The influence of trunk inclination on lower limb moments and muscle activation patterns

Alghamdi, W 2019, The influence of trunk inclination on lower limb moments and muscle activation patterns , PhD thesis, University of Salford.

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Abstract

Knee osteoarthritis (OA) is a progressive disease resulting in degeneration of the articular cartilage. Previous studies have shown that people with knee OA walk with altered gait biomechanics, characterised by altered joint moments, increased knee muscle activity and increased muscular co-contraction. Modelling studies suggest that such altered muscle patterns may increase the loading on knee joint, with imaging studies suggesting that co-contraction may accelerate cartilage loss. Interestingly, there is now emerging evidence that people with knee OA walk with an increased flexion of the trunk. It is possible that this alteration in trunk position may underlie some of the previously observed biomechanical differences between people with knee OA and healthy control subjects.
The overall aim of this thesis is to develop new insight into whether alterations in muscle coordination, characteristic of people with knee OA, could result from an increased flexion of the trunk during walking. Five studies were conducted. The first study was designed, similar to previous research, to understand the key biomechanical differences between people with knee OA and healthy controls during walking. This study confirmed that people with knee OA walk with an increased sagittal plane inclination of the trunk and altered muscle patterns, including increased co-contraction. The second study aimed to understand the biomechanical effect of instruction young healthy people to walk with increased trunk flexion and specifically investigated lower limb kinetic patterns and the activation of the quadriceps, hamstrings and gastrocnemius along with muscle co-contraction. This third study also aimed to understand the biomechanical effects of increasing trunk flexion but looked at healthy older people and patients with knee OA. Both the second and third studies utilised a biofeedback approach and demonstrated clear changes in joint moments and increases in hamstring muscle activity and muscle co-contraction as trunk flexion was increased. Building on these two studies, the fourth study was designed to explore whether healthy people who habitually walk with an increased trunk inclination also demonstrate increased muscle activation. Again the data showed a clear association between increased trunk flexion and elevated muscle patterns, supporting the idea that some of the biomechanical characteristics associated with knee OA, may be the result of alterations in trunk inclination during walking and not due to pain and/or knee instability. The final study was designed to explore a possible biomechanical mechanism which may underlie increased trunk flexion, both in healthy individuals and also in people with knee OA. Specifically, this study investigated the link between hip flexor length and trunk flexion, showing a moderate positive correlation between forward trunk inclination in walking and hip flexor muscle length. Overall, the findings of this Ph.D. demonstrated that patients with knee OA walk with approximately 3º more in sagittal plane inclination of the trunk and exhibit higher hamstrings muscle activations and co-contraction compared to matched healthy controls. The data from studies 2-4 support the idea that idea that these increases in muscle activation may be driven by increases in trunk flexion and the data from study 5 suggests that this increased trunk lean may result from a shortening of the hip flexor muscles. Together these data motivate future study into new interventions for knee OA which could target increased muscle activity by stretching the hip flexor muscles and improving postural control.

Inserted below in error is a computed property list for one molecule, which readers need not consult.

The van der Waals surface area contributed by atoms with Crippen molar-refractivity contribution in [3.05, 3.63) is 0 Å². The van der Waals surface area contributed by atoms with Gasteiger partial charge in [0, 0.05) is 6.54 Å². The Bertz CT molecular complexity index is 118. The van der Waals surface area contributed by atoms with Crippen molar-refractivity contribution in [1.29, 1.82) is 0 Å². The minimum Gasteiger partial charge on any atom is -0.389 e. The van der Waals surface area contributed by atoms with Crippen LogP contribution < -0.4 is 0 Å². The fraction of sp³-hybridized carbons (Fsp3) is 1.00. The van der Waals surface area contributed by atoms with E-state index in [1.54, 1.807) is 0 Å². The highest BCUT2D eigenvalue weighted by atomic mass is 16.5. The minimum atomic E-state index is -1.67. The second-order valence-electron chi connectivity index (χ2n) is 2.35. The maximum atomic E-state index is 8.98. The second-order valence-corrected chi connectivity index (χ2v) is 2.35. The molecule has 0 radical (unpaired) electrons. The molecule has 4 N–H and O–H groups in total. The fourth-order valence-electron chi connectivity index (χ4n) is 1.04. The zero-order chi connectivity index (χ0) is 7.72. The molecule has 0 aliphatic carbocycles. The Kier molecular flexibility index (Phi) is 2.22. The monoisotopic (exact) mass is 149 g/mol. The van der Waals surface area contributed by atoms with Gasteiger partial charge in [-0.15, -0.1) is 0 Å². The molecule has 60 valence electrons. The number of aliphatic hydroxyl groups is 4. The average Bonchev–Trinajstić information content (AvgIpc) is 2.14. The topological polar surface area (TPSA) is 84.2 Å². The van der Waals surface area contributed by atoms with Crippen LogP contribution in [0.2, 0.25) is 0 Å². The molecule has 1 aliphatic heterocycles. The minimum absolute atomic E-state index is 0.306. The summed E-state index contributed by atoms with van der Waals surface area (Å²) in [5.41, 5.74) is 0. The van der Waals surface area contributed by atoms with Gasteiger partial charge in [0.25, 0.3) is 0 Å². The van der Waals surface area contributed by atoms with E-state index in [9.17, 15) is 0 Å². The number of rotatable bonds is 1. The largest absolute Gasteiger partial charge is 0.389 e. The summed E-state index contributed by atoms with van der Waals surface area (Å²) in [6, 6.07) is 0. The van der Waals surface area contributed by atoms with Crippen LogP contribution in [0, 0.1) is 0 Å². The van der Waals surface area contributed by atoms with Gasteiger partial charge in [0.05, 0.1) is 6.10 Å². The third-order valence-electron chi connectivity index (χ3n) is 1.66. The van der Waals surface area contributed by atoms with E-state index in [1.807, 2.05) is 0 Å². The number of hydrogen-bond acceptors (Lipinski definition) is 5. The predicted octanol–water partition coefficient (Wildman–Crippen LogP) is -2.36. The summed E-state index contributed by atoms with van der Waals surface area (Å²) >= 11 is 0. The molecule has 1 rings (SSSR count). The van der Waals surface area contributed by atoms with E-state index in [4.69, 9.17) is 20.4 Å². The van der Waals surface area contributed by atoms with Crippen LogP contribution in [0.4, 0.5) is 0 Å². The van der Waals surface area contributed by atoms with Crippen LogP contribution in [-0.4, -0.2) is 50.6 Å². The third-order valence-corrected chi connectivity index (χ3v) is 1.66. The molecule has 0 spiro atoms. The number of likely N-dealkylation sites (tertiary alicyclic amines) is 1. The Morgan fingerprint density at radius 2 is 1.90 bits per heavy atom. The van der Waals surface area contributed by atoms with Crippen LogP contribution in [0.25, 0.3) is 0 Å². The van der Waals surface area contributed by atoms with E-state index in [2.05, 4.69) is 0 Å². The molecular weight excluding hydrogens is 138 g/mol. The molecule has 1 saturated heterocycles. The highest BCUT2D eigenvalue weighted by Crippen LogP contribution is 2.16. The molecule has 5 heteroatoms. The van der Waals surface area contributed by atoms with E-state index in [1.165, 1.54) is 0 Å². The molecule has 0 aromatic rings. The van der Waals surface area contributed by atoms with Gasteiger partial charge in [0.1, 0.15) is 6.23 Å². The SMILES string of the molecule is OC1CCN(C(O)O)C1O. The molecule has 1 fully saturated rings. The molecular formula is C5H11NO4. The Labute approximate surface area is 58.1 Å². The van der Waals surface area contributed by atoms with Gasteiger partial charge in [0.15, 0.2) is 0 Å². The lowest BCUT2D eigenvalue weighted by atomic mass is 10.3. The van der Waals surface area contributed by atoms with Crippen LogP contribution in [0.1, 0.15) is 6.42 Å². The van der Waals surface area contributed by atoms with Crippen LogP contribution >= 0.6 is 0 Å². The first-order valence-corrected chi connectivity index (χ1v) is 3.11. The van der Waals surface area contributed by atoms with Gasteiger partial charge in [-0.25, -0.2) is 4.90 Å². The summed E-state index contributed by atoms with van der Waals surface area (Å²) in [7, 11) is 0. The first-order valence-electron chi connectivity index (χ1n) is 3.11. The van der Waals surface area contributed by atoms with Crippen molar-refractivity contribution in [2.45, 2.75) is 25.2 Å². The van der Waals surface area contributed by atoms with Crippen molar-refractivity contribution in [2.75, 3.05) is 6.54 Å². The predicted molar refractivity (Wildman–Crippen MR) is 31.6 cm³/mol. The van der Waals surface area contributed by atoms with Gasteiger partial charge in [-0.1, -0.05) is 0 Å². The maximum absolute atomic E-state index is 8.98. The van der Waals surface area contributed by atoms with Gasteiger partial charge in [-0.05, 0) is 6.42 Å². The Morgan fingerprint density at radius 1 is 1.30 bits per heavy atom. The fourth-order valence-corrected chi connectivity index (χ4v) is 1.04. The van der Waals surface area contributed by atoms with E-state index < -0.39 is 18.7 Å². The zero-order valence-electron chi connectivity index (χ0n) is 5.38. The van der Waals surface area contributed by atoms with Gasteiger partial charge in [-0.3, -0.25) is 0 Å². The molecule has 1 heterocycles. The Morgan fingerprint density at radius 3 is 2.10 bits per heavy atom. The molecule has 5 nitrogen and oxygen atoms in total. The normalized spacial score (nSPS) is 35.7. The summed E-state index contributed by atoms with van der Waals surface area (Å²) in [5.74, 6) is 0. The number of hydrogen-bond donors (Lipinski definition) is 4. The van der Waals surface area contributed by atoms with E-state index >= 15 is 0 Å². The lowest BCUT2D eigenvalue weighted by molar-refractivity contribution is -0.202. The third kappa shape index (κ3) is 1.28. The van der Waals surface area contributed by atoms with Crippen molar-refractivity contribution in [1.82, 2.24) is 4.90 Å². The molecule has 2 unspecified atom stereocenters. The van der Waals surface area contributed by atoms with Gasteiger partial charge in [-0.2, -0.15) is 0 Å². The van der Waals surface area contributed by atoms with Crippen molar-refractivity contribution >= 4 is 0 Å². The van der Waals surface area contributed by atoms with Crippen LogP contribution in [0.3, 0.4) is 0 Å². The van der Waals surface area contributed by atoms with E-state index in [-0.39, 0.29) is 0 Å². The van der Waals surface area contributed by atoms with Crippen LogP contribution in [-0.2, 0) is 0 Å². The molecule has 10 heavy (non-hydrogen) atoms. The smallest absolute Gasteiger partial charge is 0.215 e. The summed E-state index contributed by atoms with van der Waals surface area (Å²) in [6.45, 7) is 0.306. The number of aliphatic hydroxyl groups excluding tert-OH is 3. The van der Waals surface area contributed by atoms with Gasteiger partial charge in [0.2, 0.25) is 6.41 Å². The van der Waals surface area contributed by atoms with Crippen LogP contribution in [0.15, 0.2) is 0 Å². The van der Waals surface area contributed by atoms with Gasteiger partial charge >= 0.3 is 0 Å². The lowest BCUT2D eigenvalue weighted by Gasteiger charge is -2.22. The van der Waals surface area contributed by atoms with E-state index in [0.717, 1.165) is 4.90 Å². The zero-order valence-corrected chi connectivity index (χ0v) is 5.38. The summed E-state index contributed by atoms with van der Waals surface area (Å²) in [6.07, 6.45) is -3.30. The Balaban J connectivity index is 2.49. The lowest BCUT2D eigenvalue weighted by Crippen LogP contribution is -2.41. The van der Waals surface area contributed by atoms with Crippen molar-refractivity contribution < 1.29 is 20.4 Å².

Item Type: Thesis (PhD)
Schools: Schools > School of Health and Society > Centre for Health Sciences Research
Depositing User: Wael Alghamdi
Date Deposited: 09 Oct 2019 10:19
Last Modified: 09 Oct 2019 10:19
URI: http://usir.salford.ac.uk/id/eprint/52454

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